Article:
As soon as European settlers arrived in North America, they began bringing plants from their homelands and introducing new species. Humans have bred, shared, and moved plants from one region of the globe to another since well, since they started growing plants. We do it all the time, so what’s the problem?
Well, maybe there isn’t a problem for some plants. They are well-behaved exotics or introduced plants. They provide more benefits than harm. Tomato sandwich anyone? Like many of our favorite vegetables, tomatoes are an introduced species. Or how about crape myrtles, though there is some disagreement on how to spell these.
Types of Garden Plants
Native plants are species that were here before gardeners started carrying plants into their gardens from other parts of the world. They are indigenous.
The value of exotics can’t be disputed, however, there are some exotic plants that cross the line. They are known as invasive. We aren’t talking about native plants that have aggressive behavior, like spiderwort or bee balm and bergamot. These plants may be a bit too vigorous for some gardens, but there are species of Tradescantia and Monarda that originated in North America. We call these plants aggressive natives. They do have a place in the landscape, just not next to your prized peony or pricy perennial.
So, what’s the big problem with exotic plants that behave badly? These plants escape the garden, moving into natural areas where they outcompete and displace native plants. They may have been valued in the past but now we know they do more harm than good.
Examples include the once recommended Bradford pear, Pyrus calleryana ‘Bradford.’ We now know this tree as an invasive threat that forms thickets, choking out native trees like dogwoods, oaks, and redbuds. The attractively named Princess or Empress tree, Paulownia tomentosa, is another problem. It reproduces prolifically and survives difficult situations including fire. While the flowers may appeal to you, this tree is one of the most difficult to control and is on the top of many invasive lists. Japanese stilt grass, Microstegium vimineum, is another very difficult to eradicate plant that can be seen throughout the area. It covers the floor of natural forests, producing tons of seeds that can remain viable for years.
There are many invasive plants. You may be dealing with them in your own landscape or wondering what you can do to help with the situation. We want to be smarter gardeners and not plant anything today that will become tomorrow’s problem.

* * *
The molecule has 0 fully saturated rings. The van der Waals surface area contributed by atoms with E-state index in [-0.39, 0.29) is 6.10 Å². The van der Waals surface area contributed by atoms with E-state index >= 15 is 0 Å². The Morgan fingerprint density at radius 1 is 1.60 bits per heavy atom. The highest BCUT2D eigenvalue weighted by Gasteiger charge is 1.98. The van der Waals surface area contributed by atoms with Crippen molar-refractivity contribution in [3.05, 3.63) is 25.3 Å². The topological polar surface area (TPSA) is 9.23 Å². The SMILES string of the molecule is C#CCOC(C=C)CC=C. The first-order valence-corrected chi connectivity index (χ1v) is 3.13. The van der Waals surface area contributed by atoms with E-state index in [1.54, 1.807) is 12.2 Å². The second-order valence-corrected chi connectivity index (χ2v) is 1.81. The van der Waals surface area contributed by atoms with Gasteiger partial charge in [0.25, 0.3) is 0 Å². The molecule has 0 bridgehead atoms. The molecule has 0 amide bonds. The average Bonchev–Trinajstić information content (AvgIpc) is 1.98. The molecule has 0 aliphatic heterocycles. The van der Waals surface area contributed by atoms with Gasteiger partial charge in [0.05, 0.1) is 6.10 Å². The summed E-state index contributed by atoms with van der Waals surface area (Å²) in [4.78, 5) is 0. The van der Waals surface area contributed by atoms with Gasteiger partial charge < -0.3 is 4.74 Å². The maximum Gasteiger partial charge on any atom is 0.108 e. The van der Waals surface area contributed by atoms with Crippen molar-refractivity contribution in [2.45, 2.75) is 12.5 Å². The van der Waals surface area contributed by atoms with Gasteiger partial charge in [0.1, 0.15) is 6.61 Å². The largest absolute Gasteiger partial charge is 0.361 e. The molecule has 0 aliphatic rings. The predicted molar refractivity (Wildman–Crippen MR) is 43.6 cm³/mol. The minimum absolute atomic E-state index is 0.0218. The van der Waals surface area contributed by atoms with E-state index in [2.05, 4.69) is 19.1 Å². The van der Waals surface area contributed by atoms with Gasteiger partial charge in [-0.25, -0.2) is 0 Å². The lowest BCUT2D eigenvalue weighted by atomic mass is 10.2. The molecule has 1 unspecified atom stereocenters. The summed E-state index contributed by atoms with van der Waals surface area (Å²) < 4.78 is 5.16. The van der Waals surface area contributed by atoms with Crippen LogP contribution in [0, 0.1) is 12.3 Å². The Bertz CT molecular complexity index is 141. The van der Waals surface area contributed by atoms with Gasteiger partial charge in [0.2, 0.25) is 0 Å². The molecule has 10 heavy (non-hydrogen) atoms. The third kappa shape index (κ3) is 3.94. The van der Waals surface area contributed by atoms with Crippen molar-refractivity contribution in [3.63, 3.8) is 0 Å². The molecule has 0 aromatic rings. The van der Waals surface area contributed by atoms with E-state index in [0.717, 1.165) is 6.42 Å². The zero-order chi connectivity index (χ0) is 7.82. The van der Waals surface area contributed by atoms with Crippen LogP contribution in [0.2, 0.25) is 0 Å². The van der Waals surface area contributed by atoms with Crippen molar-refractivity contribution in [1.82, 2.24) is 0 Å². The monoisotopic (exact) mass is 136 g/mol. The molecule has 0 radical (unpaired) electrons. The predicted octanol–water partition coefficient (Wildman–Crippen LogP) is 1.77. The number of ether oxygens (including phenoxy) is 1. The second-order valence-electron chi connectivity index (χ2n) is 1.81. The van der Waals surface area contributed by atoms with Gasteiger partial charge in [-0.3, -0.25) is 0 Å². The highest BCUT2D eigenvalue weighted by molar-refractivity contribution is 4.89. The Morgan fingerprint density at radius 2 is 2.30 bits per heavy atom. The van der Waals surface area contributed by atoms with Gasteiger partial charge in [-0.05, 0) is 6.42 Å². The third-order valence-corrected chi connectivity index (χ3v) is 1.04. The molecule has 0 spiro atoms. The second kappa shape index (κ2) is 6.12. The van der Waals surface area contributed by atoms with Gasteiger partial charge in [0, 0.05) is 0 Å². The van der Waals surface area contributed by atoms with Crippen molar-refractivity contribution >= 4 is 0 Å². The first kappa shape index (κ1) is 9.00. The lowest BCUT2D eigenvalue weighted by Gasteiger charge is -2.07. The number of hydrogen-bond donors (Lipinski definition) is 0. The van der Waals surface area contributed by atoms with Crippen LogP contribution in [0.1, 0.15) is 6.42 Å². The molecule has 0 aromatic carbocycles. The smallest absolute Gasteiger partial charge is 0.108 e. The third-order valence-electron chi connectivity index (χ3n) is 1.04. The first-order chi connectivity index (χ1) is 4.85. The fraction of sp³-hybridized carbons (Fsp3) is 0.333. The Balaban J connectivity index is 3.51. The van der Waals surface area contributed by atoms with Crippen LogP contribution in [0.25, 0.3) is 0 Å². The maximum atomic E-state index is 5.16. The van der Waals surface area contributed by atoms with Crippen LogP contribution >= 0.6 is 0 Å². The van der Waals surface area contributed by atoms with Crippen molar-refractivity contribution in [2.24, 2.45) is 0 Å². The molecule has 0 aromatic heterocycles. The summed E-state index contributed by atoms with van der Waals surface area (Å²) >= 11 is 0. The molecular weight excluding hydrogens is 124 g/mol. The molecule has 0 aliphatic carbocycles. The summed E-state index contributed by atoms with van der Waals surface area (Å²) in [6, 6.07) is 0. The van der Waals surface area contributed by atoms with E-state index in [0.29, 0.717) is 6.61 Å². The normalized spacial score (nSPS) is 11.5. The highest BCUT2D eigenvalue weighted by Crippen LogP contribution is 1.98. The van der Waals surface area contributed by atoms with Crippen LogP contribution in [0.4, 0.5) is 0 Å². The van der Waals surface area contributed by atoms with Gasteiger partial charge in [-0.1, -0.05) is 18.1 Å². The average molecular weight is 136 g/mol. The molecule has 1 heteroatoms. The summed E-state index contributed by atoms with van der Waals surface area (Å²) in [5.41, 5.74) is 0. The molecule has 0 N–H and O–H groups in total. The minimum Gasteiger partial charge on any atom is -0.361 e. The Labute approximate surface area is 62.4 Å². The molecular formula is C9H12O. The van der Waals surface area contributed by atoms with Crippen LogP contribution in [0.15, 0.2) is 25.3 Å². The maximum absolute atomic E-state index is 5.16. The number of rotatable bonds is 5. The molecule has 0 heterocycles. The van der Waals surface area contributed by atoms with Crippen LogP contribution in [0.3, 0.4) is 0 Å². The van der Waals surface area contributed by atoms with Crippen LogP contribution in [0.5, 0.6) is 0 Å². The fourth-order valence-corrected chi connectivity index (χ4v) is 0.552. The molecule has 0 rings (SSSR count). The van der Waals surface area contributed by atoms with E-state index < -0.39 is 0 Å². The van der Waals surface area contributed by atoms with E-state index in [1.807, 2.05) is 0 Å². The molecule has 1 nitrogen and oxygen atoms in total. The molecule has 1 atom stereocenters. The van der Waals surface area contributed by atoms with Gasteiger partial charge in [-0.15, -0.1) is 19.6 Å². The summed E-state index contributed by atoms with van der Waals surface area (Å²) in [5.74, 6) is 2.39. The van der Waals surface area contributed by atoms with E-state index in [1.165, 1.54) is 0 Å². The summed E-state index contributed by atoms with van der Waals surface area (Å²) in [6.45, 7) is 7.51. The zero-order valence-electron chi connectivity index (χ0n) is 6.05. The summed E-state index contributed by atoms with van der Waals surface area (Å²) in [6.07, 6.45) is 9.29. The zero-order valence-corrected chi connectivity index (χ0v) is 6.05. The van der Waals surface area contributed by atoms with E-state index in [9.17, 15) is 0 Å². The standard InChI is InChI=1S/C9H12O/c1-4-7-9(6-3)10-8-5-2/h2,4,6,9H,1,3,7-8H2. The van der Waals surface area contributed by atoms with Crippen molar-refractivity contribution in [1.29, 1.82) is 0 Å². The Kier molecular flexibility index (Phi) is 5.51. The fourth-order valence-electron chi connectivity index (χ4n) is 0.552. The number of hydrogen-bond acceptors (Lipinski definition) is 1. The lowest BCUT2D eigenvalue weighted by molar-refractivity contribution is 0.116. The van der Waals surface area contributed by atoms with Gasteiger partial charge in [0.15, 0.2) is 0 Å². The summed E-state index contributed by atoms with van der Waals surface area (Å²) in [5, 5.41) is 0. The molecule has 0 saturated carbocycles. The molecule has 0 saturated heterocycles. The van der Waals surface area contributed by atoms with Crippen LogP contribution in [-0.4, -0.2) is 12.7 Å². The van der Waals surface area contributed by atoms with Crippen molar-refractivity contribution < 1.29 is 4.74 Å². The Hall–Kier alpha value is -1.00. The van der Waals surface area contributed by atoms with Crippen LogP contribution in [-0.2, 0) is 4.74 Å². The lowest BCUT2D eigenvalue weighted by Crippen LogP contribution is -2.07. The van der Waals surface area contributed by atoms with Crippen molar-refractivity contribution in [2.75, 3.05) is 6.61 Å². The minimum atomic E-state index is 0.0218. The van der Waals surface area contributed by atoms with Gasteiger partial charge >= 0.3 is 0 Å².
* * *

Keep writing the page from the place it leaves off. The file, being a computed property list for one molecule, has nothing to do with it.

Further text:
The value of plants is subjective. Every gardener will have their own perspective. If you want to attract pollinators like butterflies and bees, visit gardens like Chatham Mill’s Pollinator Paradise for inspiration. Debbie Roos, the creator and curator, is an award-winning Chatham County extension agent. The Pollinator Paradise Garden in Pittsboro, North Carolina, contains 215 species of plants, 85 percent being native to North Carolina. Visit Carolina Pollinator Garden for Debbie’s plant lists and inspiring photos.
If you are creating a formal rose garden, you want to avoid any plants that are known to be problems, thuggish aggressive plants, or harmful invasive plants. If you are interested in creating a sanctuary for yourself and wildlife, it makes sense to focus on native species that are known to provide benefits to native fauna.
So how do you know if a plant is native, exotic, aggressive, or invasive? There are websites that can provide good information. The U.S. Department of Agriculture has an online database of plants. Visit their website and search for plants that are native to the lower 48 states. You can also find non-native plants, indicated by the letter I for introduced. The USDA website lets you search by common and scientific plant name and contains the entire classification from kingdom Plantae and the higher orders, through family, genus, and species. It’s a great tool, but if you are looking for a website that is more specific to North Carolina, visit projects.ncsu.edu/goingnative/howto/mapping/invexse/index.html.
So now you’ve looked up your shrubs and realize your privet (Ligustrum) that blooms in May is an invasive species. What are you going to do? That’s up to you. What do you value more? The shrub or the possibility that it’s producing seeds that are escaping your property and getting into the natural habitat.
It’s not an easy decision when you are appraising existing plants that provide value to you, but when you decide it’s time to add or replace plants you can make an informed decision.
Karen Guy volunteers as a Wake County Extension Master Gardener. She completed the certificate program in general horticulture at NCSU. She is a certified rain garden designer and an instructor for Landscape Maintenance (HOR-3307E3) at Wake Tech. Follow her on Instagram @wakeforestgardener.